The Majority’s decision in the Alberta Court of Appeal captures the attention of legal observers, the media and the public. It went so far as to say that the IAA took a “wrecking ball” to the constitutional right of citizens of Alberta and Saskatchewan to develop their natural resources. The majority continued that the IAA “is a classic example of legislative creep” and it “constitutes a profound invasion into provincial legislative jurisdiction and provincial proprietary rights” which, if upheld, would result in the “centralization of the governance of Canada to the point this country would no longer be recognized as a real federation.” The majority also expressed concern that the IAA “allows the federal government to pick winners and losers” and is “a licence to systematically expand federal powers under the environmental umbrella.” They also said that it would be discriminatory “to deprive Alberta and Saskatchewan, which together have the vast majority of oil and gas reserves in this country, of their constitutional right to exploit those natural resources.” This was a powerfully worded defence of provincial rights.
In recent months, the Canadian public has grown increasingly interested in issues relating to provincial rights, especially in light of the Alberta government’s moves regarding an “Alberta Sovereignty Act” and the federal government’s Carbon Pricing Scheme recently upheld of the Supreme Court. The Supreme Court also recently heard another case on the division of powers, the Reference Re An Act Respecting First Nations, Inuit, and Metis children, youth and families. The Canadian Constitution Foundation’s video explaining that seemingly esoteric case received over 100,000 views on YouTube.
But the public fascination with the division of powers and federalism should come as no surprise. Upholding the division of powers is not a theoretical issue. It has long reaching practical effects. The division of powers directly impacts the lives of Canadians. Laws outside the scope of federal or provincial jurisdiction are what lawyers call ultra vires, a Latin phrase meaning “beyond the powers.” The IAA is one such law. And if allowed to stand, ultra vires laws alter the basic political, economic, and legal foundation upon which Canadians order their lives. Brett Carlson, legal counsel for the CCF in the IAA Reference, commented in the Canadian Constitution Foundation’s book “Freedom Through Federalism,” “ultra vires laws erode public confidence in Canada’s political institutions, undermine government accountability, and trigger further acts of government overreach. These effects directly and materially impact the relationship that Canadian citizens have with their governments and political institutions.”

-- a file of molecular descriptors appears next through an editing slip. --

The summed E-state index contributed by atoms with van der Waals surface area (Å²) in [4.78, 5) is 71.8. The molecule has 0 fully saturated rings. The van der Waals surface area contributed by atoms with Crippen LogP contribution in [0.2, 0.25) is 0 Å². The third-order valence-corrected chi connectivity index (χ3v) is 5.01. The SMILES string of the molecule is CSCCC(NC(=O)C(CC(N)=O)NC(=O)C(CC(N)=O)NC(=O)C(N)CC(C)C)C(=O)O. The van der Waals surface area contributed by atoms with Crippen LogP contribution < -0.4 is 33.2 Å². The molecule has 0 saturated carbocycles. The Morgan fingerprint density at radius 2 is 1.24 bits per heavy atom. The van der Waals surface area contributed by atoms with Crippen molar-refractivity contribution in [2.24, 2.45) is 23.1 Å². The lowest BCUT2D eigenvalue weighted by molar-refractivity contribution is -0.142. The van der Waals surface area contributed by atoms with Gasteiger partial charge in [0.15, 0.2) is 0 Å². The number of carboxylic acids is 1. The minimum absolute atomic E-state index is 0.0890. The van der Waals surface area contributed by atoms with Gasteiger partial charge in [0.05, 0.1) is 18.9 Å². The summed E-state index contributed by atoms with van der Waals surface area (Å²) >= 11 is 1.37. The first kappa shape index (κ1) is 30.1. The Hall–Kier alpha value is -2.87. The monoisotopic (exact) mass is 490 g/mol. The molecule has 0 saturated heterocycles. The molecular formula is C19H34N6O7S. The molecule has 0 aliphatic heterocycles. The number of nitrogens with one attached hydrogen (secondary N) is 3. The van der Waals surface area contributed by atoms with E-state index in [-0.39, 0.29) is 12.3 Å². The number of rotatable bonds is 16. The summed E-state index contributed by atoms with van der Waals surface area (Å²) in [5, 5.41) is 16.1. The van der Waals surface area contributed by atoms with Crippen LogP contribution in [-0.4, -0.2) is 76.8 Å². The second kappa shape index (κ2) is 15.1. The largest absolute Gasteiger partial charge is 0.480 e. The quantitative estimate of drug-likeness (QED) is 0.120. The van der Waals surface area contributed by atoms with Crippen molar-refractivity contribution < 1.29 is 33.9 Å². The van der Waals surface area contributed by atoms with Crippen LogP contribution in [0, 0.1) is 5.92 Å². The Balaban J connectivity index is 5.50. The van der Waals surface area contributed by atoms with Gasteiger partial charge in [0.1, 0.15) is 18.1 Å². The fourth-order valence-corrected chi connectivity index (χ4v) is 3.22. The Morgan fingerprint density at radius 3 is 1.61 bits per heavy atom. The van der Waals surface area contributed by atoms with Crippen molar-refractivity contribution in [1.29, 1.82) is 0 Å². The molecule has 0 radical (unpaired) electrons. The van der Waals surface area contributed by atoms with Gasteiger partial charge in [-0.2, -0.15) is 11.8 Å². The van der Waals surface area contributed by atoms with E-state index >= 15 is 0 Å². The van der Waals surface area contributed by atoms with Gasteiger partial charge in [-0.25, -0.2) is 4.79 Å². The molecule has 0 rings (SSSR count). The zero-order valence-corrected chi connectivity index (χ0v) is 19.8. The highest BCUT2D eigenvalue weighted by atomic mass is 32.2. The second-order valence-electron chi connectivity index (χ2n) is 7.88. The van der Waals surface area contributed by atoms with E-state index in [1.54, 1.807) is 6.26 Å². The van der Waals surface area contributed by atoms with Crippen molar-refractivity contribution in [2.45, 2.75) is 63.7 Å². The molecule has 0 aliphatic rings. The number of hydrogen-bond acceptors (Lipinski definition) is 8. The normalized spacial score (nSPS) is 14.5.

To use this case as an example, the IAA would have an impact on the economic well-being of Albertans, as it leaves “almost no aspect of a province’s economy” free from federal intrusion. This has a “corrosive effect on the economic health and wellbeing” of provincial citizens by “taking a wrecking ball” to “capital investments in projects vital to” provincial economies, to use the Court of Appeal’s words.
Ultimately, this case is not about whether the IAA is good or bad policy. It is about interpreting the division of powers, and what level of government is entitled to legislate in specific policy areas. Defending the rules around “who decides” matters. Allowing the IAA to stand would undermine the benefits of diversity and experimentation that federalism allows to flourish. Ignoring the time-tested principles of federalism in favour of centralized power, to use the words of the Court of Appeal, “rarely works in a geographically large country with a diverse population and divergent regional priorities.”